The layout of the match in this sense is not a trick that could be repeated; if the Women’s Rumble is to be a thing they will need much closer to 30 genuine main rosters names in future years, not least because the pool of “not seen for years” ladies dictates the law of diminishing returns applying. In the context of the historic first ever Women’s Rumble it worked though and made for an entertaining hour.

My only real problem was the way that for a lot of the match the “old” names were booked more dominantly than the current roster. Why Michelle McCool turfed so many people out is beyond me. Well, no. It’s not. I just don’t think that being the Undertaker’s wife should translate into quite such a dominant showing.

Still we got the right winner in Asuka, despite the illogical way Nikki Bella eliminated her Twin Sister. Turning on her after they’d got rid of Asuka might have been a better plan!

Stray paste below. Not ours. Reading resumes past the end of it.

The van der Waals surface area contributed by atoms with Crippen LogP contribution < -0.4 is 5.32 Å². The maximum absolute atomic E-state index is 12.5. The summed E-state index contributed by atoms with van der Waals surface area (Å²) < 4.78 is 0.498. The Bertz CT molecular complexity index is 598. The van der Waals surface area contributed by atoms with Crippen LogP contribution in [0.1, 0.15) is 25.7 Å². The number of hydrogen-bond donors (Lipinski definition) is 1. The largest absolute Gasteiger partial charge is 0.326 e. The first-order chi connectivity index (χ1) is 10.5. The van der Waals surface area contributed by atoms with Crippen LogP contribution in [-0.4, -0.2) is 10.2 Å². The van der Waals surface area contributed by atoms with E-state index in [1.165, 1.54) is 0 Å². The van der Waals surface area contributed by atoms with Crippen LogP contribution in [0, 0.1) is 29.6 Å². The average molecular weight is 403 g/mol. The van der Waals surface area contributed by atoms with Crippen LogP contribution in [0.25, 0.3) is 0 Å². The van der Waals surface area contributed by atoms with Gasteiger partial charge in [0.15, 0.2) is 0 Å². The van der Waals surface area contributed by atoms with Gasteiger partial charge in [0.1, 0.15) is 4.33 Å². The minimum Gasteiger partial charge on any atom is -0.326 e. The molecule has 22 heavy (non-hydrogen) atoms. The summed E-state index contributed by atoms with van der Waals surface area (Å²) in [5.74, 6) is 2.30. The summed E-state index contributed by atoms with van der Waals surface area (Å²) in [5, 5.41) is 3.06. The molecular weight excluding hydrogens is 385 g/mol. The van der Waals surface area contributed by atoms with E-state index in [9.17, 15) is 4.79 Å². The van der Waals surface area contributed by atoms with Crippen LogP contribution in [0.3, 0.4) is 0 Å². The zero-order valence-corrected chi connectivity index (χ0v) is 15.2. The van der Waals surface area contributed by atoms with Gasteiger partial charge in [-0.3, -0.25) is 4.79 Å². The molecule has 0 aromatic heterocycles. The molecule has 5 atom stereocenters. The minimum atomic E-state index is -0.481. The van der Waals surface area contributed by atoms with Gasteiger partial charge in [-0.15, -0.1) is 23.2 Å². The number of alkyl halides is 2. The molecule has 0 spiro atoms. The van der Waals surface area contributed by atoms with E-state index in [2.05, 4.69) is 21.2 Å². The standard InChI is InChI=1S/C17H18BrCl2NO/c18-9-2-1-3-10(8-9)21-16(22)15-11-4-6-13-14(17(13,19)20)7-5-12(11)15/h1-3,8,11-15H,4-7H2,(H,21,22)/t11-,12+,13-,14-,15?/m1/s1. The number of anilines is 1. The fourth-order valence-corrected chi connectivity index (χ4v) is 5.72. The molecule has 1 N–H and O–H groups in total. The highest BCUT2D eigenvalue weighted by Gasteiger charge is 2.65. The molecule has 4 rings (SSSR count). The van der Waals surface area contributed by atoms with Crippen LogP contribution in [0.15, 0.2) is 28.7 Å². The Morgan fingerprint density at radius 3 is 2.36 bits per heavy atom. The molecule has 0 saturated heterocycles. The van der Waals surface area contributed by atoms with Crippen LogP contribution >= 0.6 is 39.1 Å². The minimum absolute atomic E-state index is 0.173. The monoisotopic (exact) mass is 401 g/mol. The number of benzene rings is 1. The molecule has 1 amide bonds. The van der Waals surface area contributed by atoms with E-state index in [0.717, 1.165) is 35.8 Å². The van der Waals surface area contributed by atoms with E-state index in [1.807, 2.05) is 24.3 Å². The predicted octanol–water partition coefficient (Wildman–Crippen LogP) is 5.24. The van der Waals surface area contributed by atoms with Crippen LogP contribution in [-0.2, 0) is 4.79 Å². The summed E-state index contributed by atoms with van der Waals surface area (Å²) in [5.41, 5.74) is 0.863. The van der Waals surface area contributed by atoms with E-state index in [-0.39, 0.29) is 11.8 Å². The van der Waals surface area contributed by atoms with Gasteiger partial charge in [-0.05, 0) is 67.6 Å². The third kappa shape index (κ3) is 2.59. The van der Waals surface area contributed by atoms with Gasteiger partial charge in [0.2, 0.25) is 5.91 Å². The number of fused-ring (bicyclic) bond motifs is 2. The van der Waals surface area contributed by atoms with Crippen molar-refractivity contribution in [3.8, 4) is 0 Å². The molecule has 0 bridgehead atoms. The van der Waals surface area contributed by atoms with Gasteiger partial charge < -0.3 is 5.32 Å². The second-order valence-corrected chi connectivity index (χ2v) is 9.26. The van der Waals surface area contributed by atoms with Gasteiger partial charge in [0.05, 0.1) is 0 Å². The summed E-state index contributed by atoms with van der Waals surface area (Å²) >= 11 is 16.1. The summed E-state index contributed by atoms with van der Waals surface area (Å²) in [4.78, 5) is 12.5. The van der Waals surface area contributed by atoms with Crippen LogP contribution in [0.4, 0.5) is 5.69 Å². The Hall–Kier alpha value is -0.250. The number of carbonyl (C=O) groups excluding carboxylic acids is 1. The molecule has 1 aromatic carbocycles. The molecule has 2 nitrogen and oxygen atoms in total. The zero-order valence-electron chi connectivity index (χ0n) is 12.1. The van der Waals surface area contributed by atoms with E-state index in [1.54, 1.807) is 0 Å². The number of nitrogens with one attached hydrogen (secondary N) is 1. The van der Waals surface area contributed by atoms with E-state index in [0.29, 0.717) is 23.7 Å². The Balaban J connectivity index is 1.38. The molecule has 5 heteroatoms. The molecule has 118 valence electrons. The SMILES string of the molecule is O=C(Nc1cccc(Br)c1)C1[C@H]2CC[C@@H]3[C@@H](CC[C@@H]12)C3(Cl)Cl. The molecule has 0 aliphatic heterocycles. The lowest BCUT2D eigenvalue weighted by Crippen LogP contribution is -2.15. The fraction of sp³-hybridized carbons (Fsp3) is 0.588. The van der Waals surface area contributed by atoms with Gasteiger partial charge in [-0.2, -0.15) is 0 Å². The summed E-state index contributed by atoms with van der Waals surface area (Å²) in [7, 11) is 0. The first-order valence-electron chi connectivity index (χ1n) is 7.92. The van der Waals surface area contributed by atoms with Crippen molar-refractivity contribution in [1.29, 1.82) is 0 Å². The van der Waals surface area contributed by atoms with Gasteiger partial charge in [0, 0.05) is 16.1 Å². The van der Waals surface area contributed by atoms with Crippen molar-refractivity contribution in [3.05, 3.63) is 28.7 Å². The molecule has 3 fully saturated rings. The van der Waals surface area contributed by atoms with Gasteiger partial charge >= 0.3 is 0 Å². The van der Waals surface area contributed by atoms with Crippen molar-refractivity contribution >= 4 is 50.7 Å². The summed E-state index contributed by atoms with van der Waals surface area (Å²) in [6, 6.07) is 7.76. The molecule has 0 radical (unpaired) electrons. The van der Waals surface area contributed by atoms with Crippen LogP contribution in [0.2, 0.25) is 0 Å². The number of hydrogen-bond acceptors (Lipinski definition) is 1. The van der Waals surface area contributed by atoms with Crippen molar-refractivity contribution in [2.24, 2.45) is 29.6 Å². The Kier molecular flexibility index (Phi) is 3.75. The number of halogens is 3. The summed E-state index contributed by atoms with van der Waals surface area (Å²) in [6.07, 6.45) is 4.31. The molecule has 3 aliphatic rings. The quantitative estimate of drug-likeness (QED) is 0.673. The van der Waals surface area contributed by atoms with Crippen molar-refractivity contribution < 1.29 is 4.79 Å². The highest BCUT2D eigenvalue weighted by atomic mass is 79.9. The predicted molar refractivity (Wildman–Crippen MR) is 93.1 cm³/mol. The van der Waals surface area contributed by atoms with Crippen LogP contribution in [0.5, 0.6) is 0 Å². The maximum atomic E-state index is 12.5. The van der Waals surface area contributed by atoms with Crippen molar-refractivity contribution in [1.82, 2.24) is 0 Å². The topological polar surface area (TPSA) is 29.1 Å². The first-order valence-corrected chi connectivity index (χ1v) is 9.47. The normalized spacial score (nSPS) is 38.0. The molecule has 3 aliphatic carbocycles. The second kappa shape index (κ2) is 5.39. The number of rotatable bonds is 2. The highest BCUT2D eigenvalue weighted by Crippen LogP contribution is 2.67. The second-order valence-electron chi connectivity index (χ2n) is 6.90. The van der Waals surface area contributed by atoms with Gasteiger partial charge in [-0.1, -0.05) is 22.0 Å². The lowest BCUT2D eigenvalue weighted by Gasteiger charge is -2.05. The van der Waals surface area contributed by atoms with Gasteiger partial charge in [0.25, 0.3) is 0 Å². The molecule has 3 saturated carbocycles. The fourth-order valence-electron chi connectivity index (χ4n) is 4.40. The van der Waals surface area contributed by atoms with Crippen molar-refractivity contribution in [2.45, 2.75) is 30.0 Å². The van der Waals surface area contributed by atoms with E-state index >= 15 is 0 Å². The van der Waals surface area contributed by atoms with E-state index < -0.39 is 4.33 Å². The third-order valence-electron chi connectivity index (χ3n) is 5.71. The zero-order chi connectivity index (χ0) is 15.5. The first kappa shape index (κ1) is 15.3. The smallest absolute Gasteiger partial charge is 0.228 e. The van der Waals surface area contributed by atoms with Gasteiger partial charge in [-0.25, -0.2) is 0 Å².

The Men’s match was a much more balanced match and probably just shaded the honours from the Women’s match as the better of the two. The surprises, with the likes of Andrande Almas, Rey Misterio and Adam Cole were well received and “The Hurricane” Gregory Helms provided some light relief too as a special guest. Things were well paced, with few down spots, and the names were spread out enough to mean that a boost was always just around the corner.

The final four was superbly handled too as crowd favourites Shinsuke Nakamura and Finn Balor squared off against, well, a different crowd’s favourites of John Cena and Roman Reigns. Say what you will about who the WWE chooses to “push” and who they don ‘t but someone had clearly been paying attention to the crowds when they fashioned the ending to the match that they did. With a well balanced match, plenty of possible winners to ruminate over and, as importantly, a very popular winner this was one of the best Rumble matches of all time, if falling just a little tiny bit short of being the best ever.